Below is a recent DKU news article about the HRC: https://news.dukekunshan.edu.cn/campus-news/like-fuel-to-a-fire-dku-hub-lights-research-passion-in-students/
As one of the powerhouses of DKU research, the Humanities Research Center involves students in groundbreaking projects and nurtures their academic curiosity. In the second of a series on student-led research, we examine some of the projects pursued under the HRC banner, as well as the center’s broader culture.
Like many good ideas at Duke Kunshan University, it started with a message in a WeChat group.
Reika Shimomura was asking if any fellow undergraduates wanted to submit a research grant proposal to the Humanities Research Center, one of several hubs driving interdisciplinary exploration at the university in Jiangsu province, China.
Within two years of Erin Greig answering that call — and countless hours of hard work later — the global health majors had become first-authors of published research and were preparing to present their findings on COVID-19 policy to an international conference.
That research opportunity through the HRC’s Health Humanities Lab encapsulates one of the center’s key philosophies: the championing of impactful research for the wider good and the advancement of those undertaking it.
“We aim to be creative, challenging, innovative, and unrestrained by conventions and boundaries,” said Dr. James Miller, co-director of the HRC and Duke Kunshan’s inaugural professor of humanities.
“The HRC is not focused on immediate concrete outcomes, but rather investing for the long term in our faculty and students. I think we will be able to tell in about 10-15 years if we have been successful.”
Established in 2017 to promote research and creative expression in the arts and humanities, the center brings faculty and students from diverse disciplines such as data science, global health, anthropology and neuroscience into its sphere of humanistic inquiry.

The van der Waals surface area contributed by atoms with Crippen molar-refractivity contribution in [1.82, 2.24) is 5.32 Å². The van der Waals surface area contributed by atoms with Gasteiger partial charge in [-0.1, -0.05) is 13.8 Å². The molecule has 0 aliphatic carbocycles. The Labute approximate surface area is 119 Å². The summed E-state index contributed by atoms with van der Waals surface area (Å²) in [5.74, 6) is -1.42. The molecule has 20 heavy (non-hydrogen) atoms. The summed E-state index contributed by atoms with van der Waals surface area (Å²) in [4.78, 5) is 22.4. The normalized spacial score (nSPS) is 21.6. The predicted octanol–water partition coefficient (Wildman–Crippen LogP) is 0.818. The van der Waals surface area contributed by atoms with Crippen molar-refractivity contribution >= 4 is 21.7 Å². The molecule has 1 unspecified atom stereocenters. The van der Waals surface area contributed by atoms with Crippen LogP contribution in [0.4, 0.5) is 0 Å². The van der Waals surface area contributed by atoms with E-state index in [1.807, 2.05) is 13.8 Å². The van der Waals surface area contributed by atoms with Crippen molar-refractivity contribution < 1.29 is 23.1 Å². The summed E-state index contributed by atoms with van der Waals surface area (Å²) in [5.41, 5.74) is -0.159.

The engine rooms of the HRC’s scholarly output are its laboratories, which facilitate collaboration and networking through talks, seminars, workshops and other events, alongside their main focus of promoting and funding research.
The labs — Anthropocene XR, CARE, Citizenship, Doc, Freedom, Health Humanities and Third Space — offer students routes into high-level research with faculty who are experts in their field.
“Research is not just about discovering new ideas or theories but about developing skills that make you into a better learner,” Miller said.
“At DKU research is a core element of the learning experience.
“While most universities traditionally confine research to graduate programs, in the humanities at DKU we institute research-based or inquiry-based learning from the beginning of the curriculum.”
Read below about some of the student-led research undertaken at the HRC:
From WeChat to WePublish: undergrads become first-authors
After connecting on WeChat, China’s ubiquitous messaging app, and having secured the backing of the HRC, Shimomura and Greig were left pondering how exactly they would approach the daunting task ahead of them.
At that stage, the global health (biology track) students had only a relatively vague plan to look at government responses to COVID-19.
Driven by their realization that the pandemic, “while heartbreaking to watch unfold, was an opportunity to learn”, they first dived into reviewing existing literature in areas such as the bioethics of infectious disease control.
Following regular meetings with their mentors, Assistant Professor of Philosophy Dr. Daniel Weissglass and Assistant Professor of Health Policy Dr. Meifang Chen, they decided to hone in on digital contact-tracing.
Confronted with myriad challenges such as the lure of tangent lines of inquiry and the formidable workload of an extra-curricular project of ever-increasing complexity, the ensuing success of their study into contact-tracing apps introduced for the COVID-19 crisis was a welcome surprise for the Class of 2023 students.
Furthermore, the publication of “An evaluation of privacy policies used in digital contact tracing apps for COVID-19” in the Journal of Public Health and Emergency demonstrated the possibilities for DKU students to make significant contributions to academia and public understanding of seismic global events, even as undergraduates.
The paper evaluates the privacy policies of contact-tracing applications against World Health Organization guidelines and makes recommendations for following good ethical practices.
“Growing up, people told us not to be too disappointed if we didn’t get to publish as undergraduates,” the classmates said.
“Now, having our first published paper, an undergraduate-run project co-written by both of us, it’s definitely fuel to a fire. We want to do more of this exploration.”
How their paper was presented in the JPHE: